By: Trent Grzegorczyk
Meet Jennifer. She is 63 and recently retired from Munson Medical Center in Traverse City, Michigan. Jennifer has been a nurse for over 30 years and decided that 2020 was the year that she would officially retire. You can learn more about retiring early during a recession in our other blog post.
Jennifer's main financial goal is to be able to make her retirement savings last over the course of her retirement, and generate a sustainable income stream from her investments to supplement her Munson Healthcare pension and Social Security retirement benefits.
Her biggest struggle
Jennifer is a widow, and her late husband handled their entire financial picture, from paying bills, creating a budget, to managing their retirement savings. Jennifer was overwhelmed with all of this. The finance jargon was confusing for her and she wasn't sure who to trust for advice. Jennifer had a few conversations with local financial advisors, but never felt like they really listened to her or were acting in her best interest. No one seemed to be willing enough to really dive deep into her situation. She was committed to finding a financial advisor who was a fiduciary, who could provide her with conflict free and honest retirement planning solutions.
Jennifer questioned whether or not her retirement savings would be enough to maintain the lifestyle she was used to, and worried that she would have to create a restrictive budget or maybe even have to sell her home. You can use our Retirement Readiness calculator to see if you are on track. She knew that she needed to simplify her wealth management by consolidating her various IRAs and old 401(k)s to one custodian, but wasn’t sure who to pick. Jennifer confidently decided to hire us as her personal retirement planner. Here is a summary of our journey together over the last few months.
|Asset allocation||20% stocks, 80% bonds|
We started by getting Jennifer's financial life organized by using our wealth management system. This way, Jennifer has a simple way to manage all of her accounts, track her goals, and monitor her financial health all in one place. Once everything was organized and she was comfortable using her new retirement planning system, we began to analyze her situation. Our team ran various illustrations to show Jennifer how everything looked if we kept everything as is, and didn't modify anything. After explaining the pitfalls and missed opportunities, we presented a few solutions that would be more efficient based on her needs, goals, risk tolerance and time horizon. We even showed Jennifer how another pandemic like COVID-19, might impact her portfolio and retirement spending in the future, and showed her what it would take to break her plans.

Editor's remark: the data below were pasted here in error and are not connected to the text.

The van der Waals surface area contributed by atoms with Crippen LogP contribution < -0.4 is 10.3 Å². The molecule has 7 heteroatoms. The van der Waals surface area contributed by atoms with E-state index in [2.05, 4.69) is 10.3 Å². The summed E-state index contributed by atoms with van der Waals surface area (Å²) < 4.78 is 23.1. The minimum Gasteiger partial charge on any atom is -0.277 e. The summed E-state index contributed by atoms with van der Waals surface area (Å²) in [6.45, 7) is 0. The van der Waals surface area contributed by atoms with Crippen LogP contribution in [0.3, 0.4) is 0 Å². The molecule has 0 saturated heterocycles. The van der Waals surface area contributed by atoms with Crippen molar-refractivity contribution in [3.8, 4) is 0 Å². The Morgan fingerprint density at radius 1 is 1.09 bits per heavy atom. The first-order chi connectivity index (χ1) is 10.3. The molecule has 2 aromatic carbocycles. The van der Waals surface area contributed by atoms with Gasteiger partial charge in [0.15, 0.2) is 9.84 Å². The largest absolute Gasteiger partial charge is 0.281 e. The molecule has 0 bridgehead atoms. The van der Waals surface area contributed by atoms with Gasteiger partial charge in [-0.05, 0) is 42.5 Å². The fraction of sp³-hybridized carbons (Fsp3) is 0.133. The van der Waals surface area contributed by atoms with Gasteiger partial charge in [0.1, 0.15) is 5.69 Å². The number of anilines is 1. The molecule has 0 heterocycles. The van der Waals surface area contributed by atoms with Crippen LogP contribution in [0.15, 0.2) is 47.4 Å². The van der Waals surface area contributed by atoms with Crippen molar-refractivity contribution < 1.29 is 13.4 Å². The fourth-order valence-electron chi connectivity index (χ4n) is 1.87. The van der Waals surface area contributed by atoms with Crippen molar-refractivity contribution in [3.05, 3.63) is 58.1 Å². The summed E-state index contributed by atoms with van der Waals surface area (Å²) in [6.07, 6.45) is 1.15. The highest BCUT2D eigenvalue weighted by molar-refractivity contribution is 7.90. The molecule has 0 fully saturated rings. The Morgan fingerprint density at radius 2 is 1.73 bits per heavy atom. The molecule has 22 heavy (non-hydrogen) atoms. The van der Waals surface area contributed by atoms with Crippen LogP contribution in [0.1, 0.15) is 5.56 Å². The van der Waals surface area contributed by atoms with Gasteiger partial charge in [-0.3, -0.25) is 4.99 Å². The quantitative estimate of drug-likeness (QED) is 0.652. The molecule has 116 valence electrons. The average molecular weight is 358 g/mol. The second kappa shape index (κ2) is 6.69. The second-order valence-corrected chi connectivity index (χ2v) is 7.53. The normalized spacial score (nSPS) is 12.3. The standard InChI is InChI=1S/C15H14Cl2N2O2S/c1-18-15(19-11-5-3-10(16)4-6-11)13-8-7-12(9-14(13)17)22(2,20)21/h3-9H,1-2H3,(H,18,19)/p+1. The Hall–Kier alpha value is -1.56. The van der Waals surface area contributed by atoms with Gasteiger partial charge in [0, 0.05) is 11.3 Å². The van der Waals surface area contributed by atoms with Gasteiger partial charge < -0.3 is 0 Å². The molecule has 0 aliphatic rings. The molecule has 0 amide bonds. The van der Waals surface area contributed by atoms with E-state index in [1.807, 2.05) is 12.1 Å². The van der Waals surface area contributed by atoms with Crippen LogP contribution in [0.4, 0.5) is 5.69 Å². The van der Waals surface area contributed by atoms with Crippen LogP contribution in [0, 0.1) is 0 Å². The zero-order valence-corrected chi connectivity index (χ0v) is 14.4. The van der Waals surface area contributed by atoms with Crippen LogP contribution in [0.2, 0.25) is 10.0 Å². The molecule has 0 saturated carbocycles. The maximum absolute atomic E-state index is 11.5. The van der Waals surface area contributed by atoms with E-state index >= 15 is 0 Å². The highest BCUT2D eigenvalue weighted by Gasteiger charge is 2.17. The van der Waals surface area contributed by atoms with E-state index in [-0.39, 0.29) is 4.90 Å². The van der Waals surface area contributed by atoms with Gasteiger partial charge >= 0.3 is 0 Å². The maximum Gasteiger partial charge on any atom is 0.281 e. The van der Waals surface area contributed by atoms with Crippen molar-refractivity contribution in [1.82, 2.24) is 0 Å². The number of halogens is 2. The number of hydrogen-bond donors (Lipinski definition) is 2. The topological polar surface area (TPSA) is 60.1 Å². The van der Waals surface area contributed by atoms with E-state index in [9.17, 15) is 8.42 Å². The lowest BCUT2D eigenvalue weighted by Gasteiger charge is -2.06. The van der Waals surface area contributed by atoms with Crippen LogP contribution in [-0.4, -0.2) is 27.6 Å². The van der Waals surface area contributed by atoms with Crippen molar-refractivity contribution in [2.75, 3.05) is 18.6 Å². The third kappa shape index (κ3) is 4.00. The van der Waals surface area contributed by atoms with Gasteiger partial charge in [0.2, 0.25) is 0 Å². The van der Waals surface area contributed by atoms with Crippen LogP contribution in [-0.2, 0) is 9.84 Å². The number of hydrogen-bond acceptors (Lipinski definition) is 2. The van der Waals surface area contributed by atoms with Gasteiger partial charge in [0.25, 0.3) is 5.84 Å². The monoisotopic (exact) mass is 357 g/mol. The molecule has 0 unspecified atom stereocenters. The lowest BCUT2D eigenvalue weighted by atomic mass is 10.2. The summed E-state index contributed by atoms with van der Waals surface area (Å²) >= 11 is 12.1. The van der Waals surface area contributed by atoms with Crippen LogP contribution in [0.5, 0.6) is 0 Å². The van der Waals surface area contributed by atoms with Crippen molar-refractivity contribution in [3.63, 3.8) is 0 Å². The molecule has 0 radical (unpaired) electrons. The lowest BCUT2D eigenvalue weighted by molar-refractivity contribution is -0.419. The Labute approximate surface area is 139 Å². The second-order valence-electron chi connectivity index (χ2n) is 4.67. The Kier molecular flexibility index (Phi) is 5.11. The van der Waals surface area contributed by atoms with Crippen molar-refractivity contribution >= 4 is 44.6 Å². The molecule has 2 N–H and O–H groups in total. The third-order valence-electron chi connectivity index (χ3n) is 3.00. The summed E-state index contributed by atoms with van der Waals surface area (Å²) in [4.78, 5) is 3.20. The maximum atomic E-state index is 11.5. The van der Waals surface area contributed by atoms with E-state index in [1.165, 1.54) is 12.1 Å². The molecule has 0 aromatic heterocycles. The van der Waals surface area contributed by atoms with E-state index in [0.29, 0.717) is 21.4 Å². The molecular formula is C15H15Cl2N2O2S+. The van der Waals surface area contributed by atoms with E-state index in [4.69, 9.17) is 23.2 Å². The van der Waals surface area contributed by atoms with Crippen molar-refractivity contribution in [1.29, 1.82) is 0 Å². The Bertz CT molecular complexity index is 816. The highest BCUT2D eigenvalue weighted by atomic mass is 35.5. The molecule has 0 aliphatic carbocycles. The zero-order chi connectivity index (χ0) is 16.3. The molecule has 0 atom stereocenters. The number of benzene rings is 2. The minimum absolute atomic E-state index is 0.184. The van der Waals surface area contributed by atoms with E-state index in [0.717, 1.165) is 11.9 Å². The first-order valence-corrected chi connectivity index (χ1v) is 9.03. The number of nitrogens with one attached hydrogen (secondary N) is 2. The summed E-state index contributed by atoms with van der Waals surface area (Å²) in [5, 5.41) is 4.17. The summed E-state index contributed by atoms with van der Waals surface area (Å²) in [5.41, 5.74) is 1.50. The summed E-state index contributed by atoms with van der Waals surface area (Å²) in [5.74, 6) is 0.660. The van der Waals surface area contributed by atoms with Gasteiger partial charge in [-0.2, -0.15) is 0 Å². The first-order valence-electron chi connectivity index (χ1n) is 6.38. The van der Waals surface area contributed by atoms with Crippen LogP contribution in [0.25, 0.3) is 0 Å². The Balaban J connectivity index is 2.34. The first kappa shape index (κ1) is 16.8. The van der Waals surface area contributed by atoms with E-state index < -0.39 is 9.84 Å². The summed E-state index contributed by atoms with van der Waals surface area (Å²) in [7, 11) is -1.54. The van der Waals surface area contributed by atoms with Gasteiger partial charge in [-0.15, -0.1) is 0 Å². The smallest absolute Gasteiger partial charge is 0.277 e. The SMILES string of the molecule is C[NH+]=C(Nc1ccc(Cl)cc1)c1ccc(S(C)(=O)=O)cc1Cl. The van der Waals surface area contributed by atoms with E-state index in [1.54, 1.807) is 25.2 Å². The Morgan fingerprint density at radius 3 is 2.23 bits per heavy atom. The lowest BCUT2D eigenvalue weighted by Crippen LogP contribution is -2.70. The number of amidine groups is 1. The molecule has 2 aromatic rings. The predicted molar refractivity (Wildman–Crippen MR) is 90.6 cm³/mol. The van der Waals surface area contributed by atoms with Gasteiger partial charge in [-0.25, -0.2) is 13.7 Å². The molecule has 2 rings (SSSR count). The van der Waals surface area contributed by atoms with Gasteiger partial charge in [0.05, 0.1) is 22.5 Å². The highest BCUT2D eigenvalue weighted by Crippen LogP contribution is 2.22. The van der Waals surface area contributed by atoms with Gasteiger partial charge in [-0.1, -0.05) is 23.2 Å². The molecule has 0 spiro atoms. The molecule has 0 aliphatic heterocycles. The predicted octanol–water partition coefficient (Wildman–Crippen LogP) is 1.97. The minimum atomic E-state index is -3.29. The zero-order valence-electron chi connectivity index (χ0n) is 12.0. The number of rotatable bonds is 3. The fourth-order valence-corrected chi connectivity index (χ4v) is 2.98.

- For Jennifer to maintain her current lifestyle throughout her retirement, we decided that her retirement living expenses should not exceed $50,000 per year, adjusted for inflation. This amount excludes taxes, insurance premiums and liability payments.
- We modified her investment strategy to include slightly more stock exposure through diversified ETFs to increase her long-term growth potential. This will also help offset distributions from her IRAs.
- She will delay taking her Social Security retirement benefits until full retirement age (FRA). This way, she will receive a larger monthly benefit and will have greater spending power. In the meantime, Jennifer will take periodic distributions from her retirement savings.
- The probability of successfully funding her entire 25+ years of retirement is projected to be over 85%, and should increase each year as her investments grow.
8 months later
|Asset allocation||33% stocks, 67% fixed income|
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Disclosure: These are hypothetical examples based on actual client situations and how we provide retirement planning services. All examples on our site are for educational purposes only and should not be taken as investment or financial advice.